Ever heard of a water elevator? Maybe not, but I’d wager you’ve heard of the Panama Canal, which is one of many ‘water elevators’ around the world! A ‘water elevator’, also known as a canal lock, transports a watercraft from a body of water at one elevation to a body of water at a different elevation.
AutoCAD is a powerful tool when it comes to design and drafting. With each new version there are more bells and whistles that assist efficiency and productivity. Menus, buttons and ribbons continue to help make the user interface more intuitive and the command line perhaps more archaic.
However, over the years from collaborating with some of the older engineers and drafters who were introduced to older versions of CAD, I’ve learned that there are hidden or overlooked features that are not apparent. Commands that are not displayed by ribbons and buttons, so called “easter eggs” reminiscent of the “old school” drafting days are still in the code of the newest versions of AutoCAD. These are some of the hidden tricks that the user might not be aware, and may not be able to easily find unless he or she knows the exact command name to search. Often they may also be overlooked.
One of my favorite shortcuts is the FENCE subcommand. This is a selection option that does not always appear in the command line. It can be used as an alternative to using a selection box or lasso, or clicking objects several times.
For example, let’s say that we want to trim several cyan lines at the single green line, as shown.
By entering the TRIM command we are prompted “Select objects or <select all>:” First select the green line as the trimming object. The command prompt then reads, “[Fence/Crossing/Project/Edge/eRase/Undo]:”
By typing “F” at this prompt the User is able to create a temporary polyline through the desired objects to trim!
Because the lines are at an angle, a selection box is not useful, so this is a great alternative that saves time and avoids having to click each individual line the User desires to trim.
This can be used for just about any command that requires a selection! Let’s use the same cyan lines and extend them to the multiple magenta polylines shown. Enter the EXTEND command. The command prompt reads “Select objects or <select all>”.
This time there isn’t a fence option offered through the command line, however it can still be used! Type F at this prompt. Sure enough, the command line prompts “Specify first fence point”!
Create a fence through the magenta lines and ENTER.
Now create a fence through the cyan lines and ENTER to complete.
Finally, let’s erase some of them. Type the ERASE command. The prompt reads “ERASE Select objects”.
Again, the FENCE option is not listed but can still be used. Type F and create a fence through some of the cyan lines.
By ENTERing the User can exit the FENCE subcommand before completing the ERASE command. But let’s say the User wants to select more objects before completing the ERASE command. Once exiting the FENCE subcommand, the User can continue selecting additional objects, or use FENCE again! Type F to create another fence and add to the selection, then ENTER to complete the ERASE command.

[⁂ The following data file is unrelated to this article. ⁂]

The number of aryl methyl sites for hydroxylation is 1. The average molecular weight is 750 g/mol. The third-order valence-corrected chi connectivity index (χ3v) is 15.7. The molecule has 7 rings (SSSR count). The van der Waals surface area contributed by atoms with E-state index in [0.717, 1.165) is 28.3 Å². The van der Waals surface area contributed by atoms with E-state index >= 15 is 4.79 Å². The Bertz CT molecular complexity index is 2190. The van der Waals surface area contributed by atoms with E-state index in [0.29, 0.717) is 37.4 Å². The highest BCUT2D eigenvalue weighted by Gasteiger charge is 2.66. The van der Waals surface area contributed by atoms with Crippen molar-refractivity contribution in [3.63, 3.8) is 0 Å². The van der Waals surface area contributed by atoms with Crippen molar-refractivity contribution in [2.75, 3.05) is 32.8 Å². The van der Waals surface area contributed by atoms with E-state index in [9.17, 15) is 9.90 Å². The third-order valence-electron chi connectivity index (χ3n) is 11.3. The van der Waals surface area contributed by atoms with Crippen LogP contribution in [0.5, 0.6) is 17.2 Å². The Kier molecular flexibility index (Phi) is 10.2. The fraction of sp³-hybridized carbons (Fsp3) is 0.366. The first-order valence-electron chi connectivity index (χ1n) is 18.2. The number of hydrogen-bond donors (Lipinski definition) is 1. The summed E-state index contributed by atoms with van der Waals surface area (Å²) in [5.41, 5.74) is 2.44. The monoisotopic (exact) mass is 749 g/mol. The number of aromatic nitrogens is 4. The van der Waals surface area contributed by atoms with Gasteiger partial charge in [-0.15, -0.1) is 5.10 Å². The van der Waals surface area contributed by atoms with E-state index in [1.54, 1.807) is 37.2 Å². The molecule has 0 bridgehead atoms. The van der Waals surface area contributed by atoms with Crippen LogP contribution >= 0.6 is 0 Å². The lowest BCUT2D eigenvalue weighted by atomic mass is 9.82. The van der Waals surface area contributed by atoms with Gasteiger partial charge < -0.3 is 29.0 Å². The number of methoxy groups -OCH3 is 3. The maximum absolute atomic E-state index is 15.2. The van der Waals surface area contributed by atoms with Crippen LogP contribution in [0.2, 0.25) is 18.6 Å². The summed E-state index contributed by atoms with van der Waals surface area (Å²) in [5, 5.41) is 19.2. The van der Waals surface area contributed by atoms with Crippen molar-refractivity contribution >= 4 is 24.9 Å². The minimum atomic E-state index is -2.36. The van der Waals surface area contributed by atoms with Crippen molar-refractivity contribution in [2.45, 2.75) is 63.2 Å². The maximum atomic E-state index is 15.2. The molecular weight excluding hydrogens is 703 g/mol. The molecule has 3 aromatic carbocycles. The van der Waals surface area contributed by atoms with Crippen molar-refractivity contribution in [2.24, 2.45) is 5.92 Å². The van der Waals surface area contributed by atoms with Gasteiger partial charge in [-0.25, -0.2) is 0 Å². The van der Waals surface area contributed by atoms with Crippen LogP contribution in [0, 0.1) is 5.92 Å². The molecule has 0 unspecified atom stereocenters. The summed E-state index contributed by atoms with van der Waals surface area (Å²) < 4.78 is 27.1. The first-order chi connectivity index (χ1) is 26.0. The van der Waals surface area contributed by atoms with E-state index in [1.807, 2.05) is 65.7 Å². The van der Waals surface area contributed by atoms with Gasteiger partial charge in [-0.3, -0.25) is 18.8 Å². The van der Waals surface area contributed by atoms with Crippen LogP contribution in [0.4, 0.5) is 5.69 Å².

The FENCE subcommand can be very useful when needing to select multiple objects oriented in tight spots or awkward arrangements. It can also be used with just about any command that requires selecting objects, even if it’s not a listed option in the command prompt.
In the Project Management arena, multi-tasking while managing projects in varying phases of development requires creative scheduling…and an intense amount of focus. It is imperative that the tasks associated with the project at hand are completed prior to moving on to the next task. As this article points out, constant distractions and shifting of gears prior to task completion not only decreases productivity, but could also drop your IQ to the equivalency of an elementary school kid.
Several years ago I worked for a consultant doing some environmental permitting and stormwater management for this massive project to power the Six Flags Great Adventure amusement park in Jackson, New Jersey. Once the project appeared before the Jackson Planning Board several environmental groups made their voices heard about the concerns of cutting down trees in order to build a solar farm.
While the outcry over whether this was a true “green” development grew louder, the environmental impact was not of legal concern. Eventually the case came down to whether a zoning change for the area was broadly fair to encourage development or whether it was too specifically inclined to this individual project. As the above article states, last month it was ruled that the zoning change was admissible and the project may now have cleared at least one hurdle.
Cases like these make us, as those who work in development, really think of the power of zoning and more specifically how zoning is used by municipalities to get the type of desired development. In this case it was argued that the zoning was created too specifically. Not in protest of the project, but to guarantee it would move forward. How to dive into municipal zoning code, find intentions and split hairs, is a topic that I’m sure will find its way to debate and probably into a court room again.